Robinette v. Central State Hospital

Filing 6

ORDER denying 3 Motion to Appoint Counsel. Ordered by Judge C. Ashley Royal on 11/17/09 (lap)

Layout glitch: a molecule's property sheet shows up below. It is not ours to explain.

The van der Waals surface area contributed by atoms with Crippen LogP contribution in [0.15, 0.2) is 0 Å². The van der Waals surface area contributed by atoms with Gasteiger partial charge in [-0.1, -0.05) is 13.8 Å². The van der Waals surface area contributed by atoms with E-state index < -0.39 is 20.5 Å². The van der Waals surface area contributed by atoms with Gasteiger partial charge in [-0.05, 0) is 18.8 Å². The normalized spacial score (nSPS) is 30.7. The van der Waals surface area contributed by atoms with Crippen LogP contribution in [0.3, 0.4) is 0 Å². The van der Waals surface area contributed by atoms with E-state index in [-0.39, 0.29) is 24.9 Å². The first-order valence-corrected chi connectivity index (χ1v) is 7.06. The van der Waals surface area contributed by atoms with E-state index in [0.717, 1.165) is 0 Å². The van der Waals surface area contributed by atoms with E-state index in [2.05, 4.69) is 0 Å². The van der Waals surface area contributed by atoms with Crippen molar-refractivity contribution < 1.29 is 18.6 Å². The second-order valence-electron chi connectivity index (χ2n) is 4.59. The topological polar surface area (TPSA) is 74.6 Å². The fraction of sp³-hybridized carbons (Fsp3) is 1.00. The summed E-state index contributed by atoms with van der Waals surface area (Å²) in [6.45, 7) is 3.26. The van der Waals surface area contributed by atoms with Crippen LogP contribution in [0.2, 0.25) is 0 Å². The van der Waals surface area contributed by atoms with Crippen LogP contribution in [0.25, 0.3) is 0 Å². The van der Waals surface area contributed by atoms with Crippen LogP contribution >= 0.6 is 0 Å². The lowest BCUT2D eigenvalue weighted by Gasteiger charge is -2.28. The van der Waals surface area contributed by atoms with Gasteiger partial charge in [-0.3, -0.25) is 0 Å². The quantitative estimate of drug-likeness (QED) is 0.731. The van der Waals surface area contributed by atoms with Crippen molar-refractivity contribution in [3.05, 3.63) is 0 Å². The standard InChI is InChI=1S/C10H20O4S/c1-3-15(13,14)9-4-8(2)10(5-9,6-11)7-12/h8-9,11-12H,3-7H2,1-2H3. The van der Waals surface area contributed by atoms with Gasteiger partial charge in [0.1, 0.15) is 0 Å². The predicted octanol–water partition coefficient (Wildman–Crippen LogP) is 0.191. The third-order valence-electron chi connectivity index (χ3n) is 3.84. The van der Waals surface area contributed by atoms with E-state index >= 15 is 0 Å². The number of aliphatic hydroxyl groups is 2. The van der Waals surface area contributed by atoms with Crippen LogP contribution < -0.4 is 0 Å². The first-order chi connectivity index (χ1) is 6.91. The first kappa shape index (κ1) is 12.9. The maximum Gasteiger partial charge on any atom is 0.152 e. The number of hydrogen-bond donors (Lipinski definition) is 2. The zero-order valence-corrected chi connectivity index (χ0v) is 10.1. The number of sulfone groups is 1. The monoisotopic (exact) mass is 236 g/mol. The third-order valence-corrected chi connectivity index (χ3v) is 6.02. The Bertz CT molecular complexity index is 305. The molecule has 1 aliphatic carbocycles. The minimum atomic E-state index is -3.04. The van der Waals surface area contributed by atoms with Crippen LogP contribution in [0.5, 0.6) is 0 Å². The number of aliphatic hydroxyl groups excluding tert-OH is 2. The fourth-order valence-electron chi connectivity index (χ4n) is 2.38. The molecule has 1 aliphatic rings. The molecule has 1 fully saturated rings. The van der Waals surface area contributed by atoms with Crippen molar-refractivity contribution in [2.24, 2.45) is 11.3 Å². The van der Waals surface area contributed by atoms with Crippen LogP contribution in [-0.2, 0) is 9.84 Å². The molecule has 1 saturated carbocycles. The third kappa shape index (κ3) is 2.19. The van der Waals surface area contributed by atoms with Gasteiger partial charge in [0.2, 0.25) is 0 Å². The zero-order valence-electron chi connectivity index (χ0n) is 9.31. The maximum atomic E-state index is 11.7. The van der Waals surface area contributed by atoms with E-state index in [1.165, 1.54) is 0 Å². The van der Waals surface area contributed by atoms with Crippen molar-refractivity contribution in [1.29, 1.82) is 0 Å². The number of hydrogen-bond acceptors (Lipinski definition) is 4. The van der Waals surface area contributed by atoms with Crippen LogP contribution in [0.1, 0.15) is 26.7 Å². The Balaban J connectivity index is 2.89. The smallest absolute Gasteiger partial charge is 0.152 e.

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IN THE UNITED STATES DISTRICT COURT FOR THE MIDDLE DISTRICT OF GEORGIA MACON DIVISION : : Plaintiff, : v. : 5:09-CV-319 (CAR) : : CENTRAL STATE HOSPITAL, : Defendant. : __________________________________________ BRENDA ROBINETTE, ORDER ON PLAINTIFF'S MOTION FOR APPOINTMENT OF COUNSEL Plaintiff Brenda Robinette, acting pro se, filed a complaint in this Court on September 19, 2 0 0 9 , in which she alleged that Defendant Central State Hospital, as her employer, unlawfully terminated her because of her race in violation of Title VII, 42 U.S.C. 2000e-5. Thereafter, Plaint if f filed a motion to proceed in forma pauperis, which this Court granted. See Order on Motion to Proceed In Forma Pauperis, Doc. 4. In that Order, the Court also instructed Plaintiff to file an amended complaint to clarify her Title VII claims, which Plaintiff has done. See Amended C o mplaint, Doc. 5. Now pending before the Court is Plaintiff's Motion for the Appointment of Counsel. [Doc. 3]. For the following reasons, Plaintiff's Motion [Doc. 3] is DENIED. Although the provisions of 42 U.S.C. 2000e-5 authorize a district court to appoint an attorney for a complainant in a Title VII action, "[a]ppointment of counsel in a civil case is not a co n st it utional right." Wahl v. McIver, 773 F.2d 1169, 1174 (11th Cir. 1985) (citing Mekdeci v. Merrell National Laboratories, 711 F.2d 1510, 1522 n. 19 (11th Cir. 1983)). Rather, "it is a privilege that is justified only by exceptional circumstances," id. (citing Lopez v. Reyes, 692 F.2d 15, 17 (5th Cir. 1982)), such as "where the facts and legal issues are so novel or complex as to require the 1 assistance of a trained practitioner." Dean v. Barber, 951 F.2d 1210, 1216 (11th Cir. 1992) (citing Poole v. Lambert, 819 F.2d 1015 (11th Cir. 1987)). With regard to a request for court appointed counsel in a civil case, "the district court has broad discretion in making this decision." Bass v. Perrin, 170 F.3d 1312, 1320 (11th Cir. 1999); see also 28 U.S.C.A. 1915(e)(1). A key consideration for the district court is "whether the pro se litigant needs help in presenting the essential merits of his or her position to the court." Kilgo v. Ricks, 983 F.2d 189, 193 (11th Cir. 1993). "Where the facts and issues are simple, [the pro se litigant] usually will not need such help," and a request for court-appointed counsel will usually be denied. Id. When evaluating a case's complexity, it is important to determine whether the "core facts of the case are in dispute" and whether the "legal claims are straightforward." Bass, 170 F.3d at 1320. Even though "litigants undoubtedly would [be] helped by the assistance of a lawyer," if their case is not "unusual" or the circumstances "exceptional" then the district court does not abuse its discretion in denying a party's request for court-appointed counsel. Id. In the case at bar, Plaintiff complains that she "will be going back to Ohio[,] and it will be almost impossible for [her] to come to Georgia every time there is a need to file or answer a motion in regard to the case." See Doc. 3. Plaintiff may file all responses to any motions either electronically or by U.S. mail and will not be required to personally appear at this Court. Plaintiff has shown that she is able to effectively present her position to the Court, her claims are straightforward, and her case does not present the existence of exceptional circumstances necessary to justify the appointment of counsel in a civil case at this time. See Wahl v. McIver, 773 F.2d at 1174 (finding that exceptional circumstances were not established where essential facts and legal doctrines were ascertainable without assistance of court-appointed counsel). Accordingly, Plaintiff's Motion for Appointment of Counsel [Doc. 3] is HEREBY DENIED. 2 SO ORDERED, this 17th day of November, 2009. S/ C. Ashley Royal _________________________ C. ASHLEY ROYAL, JUDGE UNITED STATES DISTRICT COURT SSH 3

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